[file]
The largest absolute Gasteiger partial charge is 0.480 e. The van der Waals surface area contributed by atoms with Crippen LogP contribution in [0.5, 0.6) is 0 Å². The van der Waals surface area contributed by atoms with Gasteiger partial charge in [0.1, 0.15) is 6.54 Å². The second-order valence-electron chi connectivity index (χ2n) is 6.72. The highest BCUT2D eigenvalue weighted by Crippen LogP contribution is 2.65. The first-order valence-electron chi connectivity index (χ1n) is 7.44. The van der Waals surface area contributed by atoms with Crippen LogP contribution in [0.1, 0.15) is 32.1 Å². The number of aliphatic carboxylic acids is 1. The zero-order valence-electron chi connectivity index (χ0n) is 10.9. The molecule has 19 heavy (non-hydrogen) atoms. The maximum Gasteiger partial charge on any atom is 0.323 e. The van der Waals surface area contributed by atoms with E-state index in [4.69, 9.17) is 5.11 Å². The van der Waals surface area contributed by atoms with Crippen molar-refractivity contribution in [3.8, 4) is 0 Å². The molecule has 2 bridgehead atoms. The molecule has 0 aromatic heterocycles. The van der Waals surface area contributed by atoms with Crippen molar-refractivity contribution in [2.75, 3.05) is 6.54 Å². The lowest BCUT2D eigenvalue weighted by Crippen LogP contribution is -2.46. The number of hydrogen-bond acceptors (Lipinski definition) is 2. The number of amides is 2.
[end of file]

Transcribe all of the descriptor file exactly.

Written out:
The largest absolute Gasteiger partial charge is 0.480 e. The van der Waals surface area contributed by atoms with Crippen LogP contribution in [0.5, 0.6) is 0 Å². The van der Waals surface area contributed by atoms with Gasteiger partial charge in [0.1, 0.15) is 6.54 Å². The second-order valence-electron chi connectivity index (χ2n) is 6.72. The highest BCUT2D eigenvalue weighted by Crippen LogP contribution is 2.65. The first-order valence-electron chi connectivity index (χ1n) is 7.44. The van der Waals surface area contributed by atoms with Crippen LogP contribution in [0.1, 0.15) is 32.1 Å². The number of aliphatic carboxylic acids is 1. The zero-order valence-electron chi connectivity index (χ0n) is 10.9. The molecule has 19 heavy (non-hydrogen) atoms. The maximum Gasteiger partial charge on any atom is 0.323 e. The van der Waals surface area contributed by atoms with E-state index in [4.69, 9.17) is 5.11 Å². The van der Waals surface area contributed by atoms with Crippen molar-refractivity contribution in [3.8, 4) is 0 Å². The molecule has 2 bridgehead atoms. The molecule has 0 aromatic heterocycles. The van der Waals surface area contributed by atoms with Crippen molar-refractivity contribution in [2.75, 3.05) is 6.54 Å². The lowest BCUT2D eigenvalue weighted by Crippen LogP contribution is -2.46. The number of hydrogen-bond acceptors (Lipinski definition) is 2. The number of amides is 2.